Blue Steel

Director: Kathryn Bigelow
Screenwriters: Kathryn Bigelow, Eric Red

Institute History

  • 1990 Sundance Film Festival


Blue Steel stares down the barrel of exploding urban violence and doesn't blink. This new film by Kathryn Bigelow (The Loveless, Near Dark) is a powerhouse of action, suspense and character, driven by the sensual glint of gunmetal and a chilling fascination with violence. In by far her best performance to date, Jamie Lee Curtis stars as a rookie New York City cop, Megan Turner, who falls in love with the perfect man, only to learn that he is a psychopathic killer. The man she once pursued for love she must now stalk for murder. Megan pursues the killer with a vengeance, drawn deeper and deeper into his perverse game, and into a deadly contest of wits which can have only one winner.

Like Robocop and The Terminator, Blue Steel transcends the parameters of its genre. A tour de force of cinematic style, it is also a woman's action film, putting to the test Megan's will to survive when facing a killer who has come to dominate every aspect of her life.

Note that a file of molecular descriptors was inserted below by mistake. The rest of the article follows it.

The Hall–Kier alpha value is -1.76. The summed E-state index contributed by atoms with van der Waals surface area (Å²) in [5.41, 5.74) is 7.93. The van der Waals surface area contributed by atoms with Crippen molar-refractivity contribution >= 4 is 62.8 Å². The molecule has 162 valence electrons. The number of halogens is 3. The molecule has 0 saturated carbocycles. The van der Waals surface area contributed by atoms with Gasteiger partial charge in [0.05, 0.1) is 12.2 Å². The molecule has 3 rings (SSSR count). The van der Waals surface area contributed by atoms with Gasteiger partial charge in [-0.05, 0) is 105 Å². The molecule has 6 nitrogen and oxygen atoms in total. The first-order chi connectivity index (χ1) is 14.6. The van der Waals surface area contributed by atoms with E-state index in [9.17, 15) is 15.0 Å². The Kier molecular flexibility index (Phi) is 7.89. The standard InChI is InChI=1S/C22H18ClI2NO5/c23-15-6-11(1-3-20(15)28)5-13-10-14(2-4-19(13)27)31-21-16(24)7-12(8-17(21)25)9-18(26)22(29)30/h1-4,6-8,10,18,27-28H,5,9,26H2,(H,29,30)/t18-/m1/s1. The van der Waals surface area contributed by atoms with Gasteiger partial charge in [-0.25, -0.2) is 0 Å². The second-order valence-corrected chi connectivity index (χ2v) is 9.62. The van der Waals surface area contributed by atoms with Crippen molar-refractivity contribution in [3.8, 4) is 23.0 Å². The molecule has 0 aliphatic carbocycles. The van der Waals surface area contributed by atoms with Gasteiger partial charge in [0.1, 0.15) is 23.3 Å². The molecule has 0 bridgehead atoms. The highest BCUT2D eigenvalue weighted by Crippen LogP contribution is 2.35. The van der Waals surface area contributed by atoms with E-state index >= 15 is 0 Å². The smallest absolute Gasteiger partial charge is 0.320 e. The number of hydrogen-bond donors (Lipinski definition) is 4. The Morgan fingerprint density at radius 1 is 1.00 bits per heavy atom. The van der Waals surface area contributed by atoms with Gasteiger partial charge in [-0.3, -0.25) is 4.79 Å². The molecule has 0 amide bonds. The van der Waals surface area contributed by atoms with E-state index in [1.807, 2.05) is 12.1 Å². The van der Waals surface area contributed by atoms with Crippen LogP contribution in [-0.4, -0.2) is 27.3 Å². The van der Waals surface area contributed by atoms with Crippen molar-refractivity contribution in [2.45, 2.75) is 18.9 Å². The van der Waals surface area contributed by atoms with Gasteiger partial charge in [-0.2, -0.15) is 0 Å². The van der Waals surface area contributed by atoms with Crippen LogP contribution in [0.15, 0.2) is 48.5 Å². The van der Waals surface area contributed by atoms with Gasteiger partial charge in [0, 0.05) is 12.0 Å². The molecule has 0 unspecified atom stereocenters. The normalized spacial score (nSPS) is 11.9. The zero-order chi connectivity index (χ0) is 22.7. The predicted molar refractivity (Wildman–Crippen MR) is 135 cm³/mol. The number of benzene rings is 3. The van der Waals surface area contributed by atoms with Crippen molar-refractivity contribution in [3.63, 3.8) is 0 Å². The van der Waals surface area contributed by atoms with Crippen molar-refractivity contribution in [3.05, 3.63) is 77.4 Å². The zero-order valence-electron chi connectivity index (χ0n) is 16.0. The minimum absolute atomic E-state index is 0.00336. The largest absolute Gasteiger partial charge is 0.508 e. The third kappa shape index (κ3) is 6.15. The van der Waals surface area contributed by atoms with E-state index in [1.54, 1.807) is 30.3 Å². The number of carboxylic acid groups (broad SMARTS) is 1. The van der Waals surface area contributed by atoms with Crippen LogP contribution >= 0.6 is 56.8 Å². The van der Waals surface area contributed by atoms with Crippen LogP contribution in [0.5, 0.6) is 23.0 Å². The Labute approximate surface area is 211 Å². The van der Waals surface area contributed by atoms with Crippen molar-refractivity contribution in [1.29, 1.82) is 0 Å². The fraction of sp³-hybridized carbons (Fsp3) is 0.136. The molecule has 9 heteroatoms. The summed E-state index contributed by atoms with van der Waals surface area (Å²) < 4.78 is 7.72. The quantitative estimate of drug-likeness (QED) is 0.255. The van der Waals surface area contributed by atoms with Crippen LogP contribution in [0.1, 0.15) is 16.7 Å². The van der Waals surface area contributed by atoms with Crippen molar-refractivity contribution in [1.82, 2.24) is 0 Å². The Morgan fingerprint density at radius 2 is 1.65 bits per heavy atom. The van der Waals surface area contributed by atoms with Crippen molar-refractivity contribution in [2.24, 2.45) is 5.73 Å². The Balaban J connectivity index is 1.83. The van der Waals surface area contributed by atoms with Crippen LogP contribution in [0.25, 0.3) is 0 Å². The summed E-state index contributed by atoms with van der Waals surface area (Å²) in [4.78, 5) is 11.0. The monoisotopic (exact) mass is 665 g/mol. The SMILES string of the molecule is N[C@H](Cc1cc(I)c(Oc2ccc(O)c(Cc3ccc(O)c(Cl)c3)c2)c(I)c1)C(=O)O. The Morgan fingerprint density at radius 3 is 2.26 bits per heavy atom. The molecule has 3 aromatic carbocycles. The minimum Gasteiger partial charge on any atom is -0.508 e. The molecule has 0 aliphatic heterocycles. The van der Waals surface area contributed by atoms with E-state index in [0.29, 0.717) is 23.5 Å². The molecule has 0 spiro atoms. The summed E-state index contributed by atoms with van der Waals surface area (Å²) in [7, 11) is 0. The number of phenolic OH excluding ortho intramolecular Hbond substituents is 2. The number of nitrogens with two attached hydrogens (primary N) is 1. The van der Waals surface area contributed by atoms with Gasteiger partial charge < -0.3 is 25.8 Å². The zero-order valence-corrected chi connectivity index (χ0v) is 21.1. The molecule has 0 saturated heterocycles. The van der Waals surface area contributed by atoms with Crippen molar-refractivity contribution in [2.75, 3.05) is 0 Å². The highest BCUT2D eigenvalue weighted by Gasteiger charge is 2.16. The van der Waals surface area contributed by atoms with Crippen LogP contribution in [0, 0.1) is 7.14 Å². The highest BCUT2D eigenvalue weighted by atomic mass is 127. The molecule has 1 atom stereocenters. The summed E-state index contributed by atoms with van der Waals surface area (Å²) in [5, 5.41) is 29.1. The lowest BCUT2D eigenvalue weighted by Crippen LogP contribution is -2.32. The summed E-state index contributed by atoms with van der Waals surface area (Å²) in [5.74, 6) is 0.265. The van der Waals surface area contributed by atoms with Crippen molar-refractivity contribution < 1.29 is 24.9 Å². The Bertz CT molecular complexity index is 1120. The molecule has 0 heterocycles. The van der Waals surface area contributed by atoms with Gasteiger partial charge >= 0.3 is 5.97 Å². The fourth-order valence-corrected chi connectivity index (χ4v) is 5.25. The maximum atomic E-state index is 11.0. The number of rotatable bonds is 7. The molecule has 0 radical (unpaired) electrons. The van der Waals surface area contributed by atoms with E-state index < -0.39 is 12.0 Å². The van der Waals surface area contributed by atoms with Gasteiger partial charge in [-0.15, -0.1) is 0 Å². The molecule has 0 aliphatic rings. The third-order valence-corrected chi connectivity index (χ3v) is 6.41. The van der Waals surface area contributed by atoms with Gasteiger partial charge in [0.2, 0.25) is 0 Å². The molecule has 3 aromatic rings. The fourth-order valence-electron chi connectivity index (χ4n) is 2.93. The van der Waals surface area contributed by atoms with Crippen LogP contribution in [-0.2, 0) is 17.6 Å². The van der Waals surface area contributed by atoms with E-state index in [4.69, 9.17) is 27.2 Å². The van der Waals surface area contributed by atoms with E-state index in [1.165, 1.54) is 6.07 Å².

An enormously talented filmmaker of exacting craft and muscular creative verve, Kathryn Bigelow is as fascinated with the psyche of the city—Manhattan—as she is with the characters who inhabit it. Like the blue steel oft he gun, the towering metal structures of the city can be viewed as both objects of power and instruments of terror. Along with such films as Taxi Driver, Blue Steel, produced by Edward Pressman and Oliver Stone, is one of the great films depicting New York City, in all its maelstrom and menace, as an "infernoscape" that shapes and determines the destiny of its characters.

Friday, January 26 7:00p.m.
Egyptian Theatre

Saturday, January 27 10:00 a.m.
Prospector Square Theatre


— Tony Safford

Screening Details

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